I’ve started running again. Last year I clocked over 500 miles, ran my first half marathon, and felt generally great about exercise. Then in the autumn I got some injuries that curtailed my running. At about the same time, I transitioned to lead pastor at Cornerstone. Suffice to say, my running life fell apart, my waistline increased (only slightly) and my dreams of a full marathon in 2013 went out the door. To kick start things now, I’ve signed up for another half marathon in May, and have begun my training to get back in shape, on pace, and build on the work I did in 2012.


This morning, I stepped out into the zero degree weather. And we’re not talking Celsius here! Run number two of 2013 went well, despite the snow and ice still taking up large swathes of sidewalk. And I did notice that a) my beard was gathering frost and b) my nasal hairs had ice on them. But I didn’t mind too much because I was distracted listening to a podcast. Time is a precious commodity to me, and so I have to find ways to suitably combine certain things. I want to learn from other leaders, and I can’t read a book whilst running in the dark around Nampa. I suppose an audiobook would work, but I love highlighting and annotating too much to do that. Podcasts, on the other hand, are perfect running fodder. So I’ve lined up a few to check out each week and will listen to things as I pound out the miles.


Today, I queued up an old Andy Stanley podcast that was recorded around the presidential election in 2012. He talked about how cultural issues and leadership positions can sometimes collide, and shared some wisdom he’s learned over the years about what and when to share. The big idea that really rolled around my brain was this:


Don’t allow making a point to undermine your ability to make a difference.


I think we’ve all seen that happen. We’ve all been the guilty party on that one. The moment you choose to win the argument instead of resolve the situation, you’ve crossed that line. Yes, you could well be right about your stance. But in being proven right in your own eyes, you’ve damaged relationship and nothing is going to get done. I’m still thinking this idea over, given that the crazy version of this concept results in a complete loss of integrity regarding values and an utterly pragmatic stance on life. Andy Stanley doesn’t strike me as a guy who would let that fly, so I’m not accusing him of that! I just see that there is an opposite error to the one Stanley is warning about. Two wrongs making two wrongs, both causing equal devastation to leadership trust.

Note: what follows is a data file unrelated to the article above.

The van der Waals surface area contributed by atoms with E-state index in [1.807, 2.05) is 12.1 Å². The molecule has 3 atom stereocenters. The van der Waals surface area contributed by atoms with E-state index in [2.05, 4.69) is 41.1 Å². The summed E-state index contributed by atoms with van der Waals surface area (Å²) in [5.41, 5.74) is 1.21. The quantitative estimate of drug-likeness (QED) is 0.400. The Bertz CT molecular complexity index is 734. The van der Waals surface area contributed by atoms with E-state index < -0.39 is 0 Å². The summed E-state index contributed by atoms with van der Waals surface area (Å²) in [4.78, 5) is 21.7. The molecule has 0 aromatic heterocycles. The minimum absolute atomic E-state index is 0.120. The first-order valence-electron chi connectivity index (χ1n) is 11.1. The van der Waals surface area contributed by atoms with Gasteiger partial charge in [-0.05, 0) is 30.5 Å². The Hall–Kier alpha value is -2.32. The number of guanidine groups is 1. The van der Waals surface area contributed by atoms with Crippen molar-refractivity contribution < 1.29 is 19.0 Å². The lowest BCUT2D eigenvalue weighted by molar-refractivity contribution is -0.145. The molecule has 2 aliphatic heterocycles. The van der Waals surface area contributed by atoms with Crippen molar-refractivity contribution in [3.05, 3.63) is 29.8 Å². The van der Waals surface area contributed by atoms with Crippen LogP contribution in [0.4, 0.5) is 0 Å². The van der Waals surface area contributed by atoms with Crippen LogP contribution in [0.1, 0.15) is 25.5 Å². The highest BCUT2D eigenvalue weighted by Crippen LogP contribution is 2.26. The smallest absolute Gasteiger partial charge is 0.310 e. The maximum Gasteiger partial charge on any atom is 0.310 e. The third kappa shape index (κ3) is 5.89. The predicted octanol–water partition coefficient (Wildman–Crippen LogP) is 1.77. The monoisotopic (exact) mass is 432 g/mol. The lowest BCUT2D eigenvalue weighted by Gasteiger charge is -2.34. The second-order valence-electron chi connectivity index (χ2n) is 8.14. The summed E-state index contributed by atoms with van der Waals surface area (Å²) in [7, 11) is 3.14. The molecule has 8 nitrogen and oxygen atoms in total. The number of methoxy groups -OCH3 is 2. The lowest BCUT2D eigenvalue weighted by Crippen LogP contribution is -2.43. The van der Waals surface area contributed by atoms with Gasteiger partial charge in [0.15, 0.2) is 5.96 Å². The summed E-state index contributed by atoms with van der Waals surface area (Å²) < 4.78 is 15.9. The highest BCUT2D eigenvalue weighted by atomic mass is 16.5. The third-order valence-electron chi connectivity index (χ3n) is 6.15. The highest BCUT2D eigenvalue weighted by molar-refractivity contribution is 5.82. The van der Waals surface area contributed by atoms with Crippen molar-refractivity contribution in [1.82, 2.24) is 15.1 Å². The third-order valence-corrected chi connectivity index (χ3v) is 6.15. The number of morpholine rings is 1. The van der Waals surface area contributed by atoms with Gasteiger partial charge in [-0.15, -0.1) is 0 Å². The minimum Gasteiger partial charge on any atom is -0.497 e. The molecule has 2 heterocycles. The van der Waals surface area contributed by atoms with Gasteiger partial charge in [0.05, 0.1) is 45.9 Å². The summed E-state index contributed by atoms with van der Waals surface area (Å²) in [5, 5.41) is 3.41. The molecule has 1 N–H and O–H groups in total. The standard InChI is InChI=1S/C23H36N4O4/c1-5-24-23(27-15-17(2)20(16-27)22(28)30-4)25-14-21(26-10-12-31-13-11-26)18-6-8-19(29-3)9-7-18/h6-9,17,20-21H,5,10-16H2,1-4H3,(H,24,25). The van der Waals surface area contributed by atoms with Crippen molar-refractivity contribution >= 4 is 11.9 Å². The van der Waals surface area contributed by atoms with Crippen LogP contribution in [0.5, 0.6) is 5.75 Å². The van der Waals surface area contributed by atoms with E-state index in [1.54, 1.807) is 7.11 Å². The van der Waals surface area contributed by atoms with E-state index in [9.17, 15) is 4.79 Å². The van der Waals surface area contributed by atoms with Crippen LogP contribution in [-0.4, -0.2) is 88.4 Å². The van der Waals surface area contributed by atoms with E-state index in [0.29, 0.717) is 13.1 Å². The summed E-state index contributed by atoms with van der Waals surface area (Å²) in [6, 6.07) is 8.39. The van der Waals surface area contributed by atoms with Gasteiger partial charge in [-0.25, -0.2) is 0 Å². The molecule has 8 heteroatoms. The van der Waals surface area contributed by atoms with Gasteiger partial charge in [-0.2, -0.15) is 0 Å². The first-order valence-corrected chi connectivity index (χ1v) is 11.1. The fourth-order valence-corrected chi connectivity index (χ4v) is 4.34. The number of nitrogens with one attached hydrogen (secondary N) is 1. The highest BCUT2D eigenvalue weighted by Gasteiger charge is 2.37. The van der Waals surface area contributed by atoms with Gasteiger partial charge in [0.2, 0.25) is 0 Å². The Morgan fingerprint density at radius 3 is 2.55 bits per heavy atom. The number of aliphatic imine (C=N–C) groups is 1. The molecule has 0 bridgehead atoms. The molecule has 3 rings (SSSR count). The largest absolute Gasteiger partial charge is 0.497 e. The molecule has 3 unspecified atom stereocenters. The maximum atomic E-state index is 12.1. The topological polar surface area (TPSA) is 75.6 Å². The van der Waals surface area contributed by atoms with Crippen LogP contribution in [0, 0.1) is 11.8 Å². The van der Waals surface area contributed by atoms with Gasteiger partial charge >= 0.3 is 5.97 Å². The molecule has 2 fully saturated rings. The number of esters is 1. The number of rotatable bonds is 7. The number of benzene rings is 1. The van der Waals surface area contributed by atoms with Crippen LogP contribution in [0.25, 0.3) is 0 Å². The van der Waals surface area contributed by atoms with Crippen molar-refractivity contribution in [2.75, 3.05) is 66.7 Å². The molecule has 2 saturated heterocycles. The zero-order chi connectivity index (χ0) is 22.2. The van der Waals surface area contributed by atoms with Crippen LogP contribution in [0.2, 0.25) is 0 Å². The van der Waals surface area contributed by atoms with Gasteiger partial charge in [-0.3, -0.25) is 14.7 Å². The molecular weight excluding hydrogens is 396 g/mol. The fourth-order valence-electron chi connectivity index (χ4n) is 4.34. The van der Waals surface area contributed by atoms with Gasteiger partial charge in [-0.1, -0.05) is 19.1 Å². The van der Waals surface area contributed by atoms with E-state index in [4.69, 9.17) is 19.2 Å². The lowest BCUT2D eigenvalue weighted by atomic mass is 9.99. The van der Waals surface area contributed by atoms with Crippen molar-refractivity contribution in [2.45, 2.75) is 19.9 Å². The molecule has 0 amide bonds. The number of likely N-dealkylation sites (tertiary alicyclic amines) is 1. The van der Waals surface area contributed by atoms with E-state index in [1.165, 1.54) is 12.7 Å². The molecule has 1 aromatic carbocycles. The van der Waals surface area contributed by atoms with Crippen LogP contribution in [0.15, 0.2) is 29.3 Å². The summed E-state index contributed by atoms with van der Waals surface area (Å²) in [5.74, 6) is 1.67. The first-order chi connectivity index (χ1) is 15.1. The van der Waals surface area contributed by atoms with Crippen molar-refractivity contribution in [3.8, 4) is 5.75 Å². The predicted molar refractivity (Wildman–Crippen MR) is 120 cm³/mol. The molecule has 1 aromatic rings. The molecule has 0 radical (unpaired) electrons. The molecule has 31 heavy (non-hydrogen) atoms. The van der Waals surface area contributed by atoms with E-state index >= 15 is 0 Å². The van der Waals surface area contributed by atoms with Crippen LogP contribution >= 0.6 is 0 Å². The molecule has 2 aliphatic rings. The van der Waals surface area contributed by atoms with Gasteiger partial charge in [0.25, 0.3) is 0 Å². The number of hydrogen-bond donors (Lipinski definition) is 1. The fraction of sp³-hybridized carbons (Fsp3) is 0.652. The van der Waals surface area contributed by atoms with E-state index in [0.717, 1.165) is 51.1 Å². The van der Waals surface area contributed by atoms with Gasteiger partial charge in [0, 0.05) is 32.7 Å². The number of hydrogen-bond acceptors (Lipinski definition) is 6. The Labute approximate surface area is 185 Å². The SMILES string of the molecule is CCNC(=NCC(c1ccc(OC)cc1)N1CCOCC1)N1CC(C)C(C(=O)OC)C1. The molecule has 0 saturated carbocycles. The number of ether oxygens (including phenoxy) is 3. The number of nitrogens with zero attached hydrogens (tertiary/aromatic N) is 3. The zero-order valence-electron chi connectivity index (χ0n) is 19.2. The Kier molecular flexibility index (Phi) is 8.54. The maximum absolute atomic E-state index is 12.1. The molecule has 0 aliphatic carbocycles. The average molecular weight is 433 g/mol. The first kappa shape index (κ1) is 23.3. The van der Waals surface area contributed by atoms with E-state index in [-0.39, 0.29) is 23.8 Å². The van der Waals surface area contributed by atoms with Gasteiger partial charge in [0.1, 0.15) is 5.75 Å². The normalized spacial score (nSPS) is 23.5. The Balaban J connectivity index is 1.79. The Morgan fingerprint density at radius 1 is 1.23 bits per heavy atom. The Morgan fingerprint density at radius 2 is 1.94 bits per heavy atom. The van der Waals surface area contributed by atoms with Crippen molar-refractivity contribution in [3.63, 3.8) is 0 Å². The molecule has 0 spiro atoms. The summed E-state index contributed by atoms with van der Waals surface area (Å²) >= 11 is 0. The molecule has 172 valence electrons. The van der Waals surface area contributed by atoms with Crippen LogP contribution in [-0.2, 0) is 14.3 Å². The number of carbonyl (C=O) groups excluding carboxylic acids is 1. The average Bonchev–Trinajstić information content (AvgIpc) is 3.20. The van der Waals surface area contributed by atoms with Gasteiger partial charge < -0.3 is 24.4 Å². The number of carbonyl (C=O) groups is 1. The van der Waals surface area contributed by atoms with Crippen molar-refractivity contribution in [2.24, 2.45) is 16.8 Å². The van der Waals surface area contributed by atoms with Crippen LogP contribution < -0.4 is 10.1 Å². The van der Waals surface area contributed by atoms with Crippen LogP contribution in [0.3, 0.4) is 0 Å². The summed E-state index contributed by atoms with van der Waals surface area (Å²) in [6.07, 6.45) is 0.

It isn’t just a leadership issue. It’s a relational issue across the board. Spouses do it, parents do it, employers and employees engage in it, and the government does it, and every time, things grind to a halt. A stand-off of ideological proportion ensues, the trenches are dug deeper and deeper, but there is not change at ground level. And ultimately, as a Christian, I’m looking for change. I hunger for transformation. Being a follower of Jesus must not result in a mere set of ideals with which to judge the world around me. Yes, there is right and wrong. But Jesus came to change things. Dead people are brought to life. Broken people are made whole. The fatherless are given a True Father. The lonely are given a Comforter. Jesus changes everything, and his followers are here to both announce and engage in transformation.


So, today, if winning the minor point in an argument will cost you the relational capacity to see actual change (in you too!), then reconsider your motives and commitments. Change is better than personal points. Jesus knew that when he hung on a cross, for our transformation, rather than proving his point as the Son of God.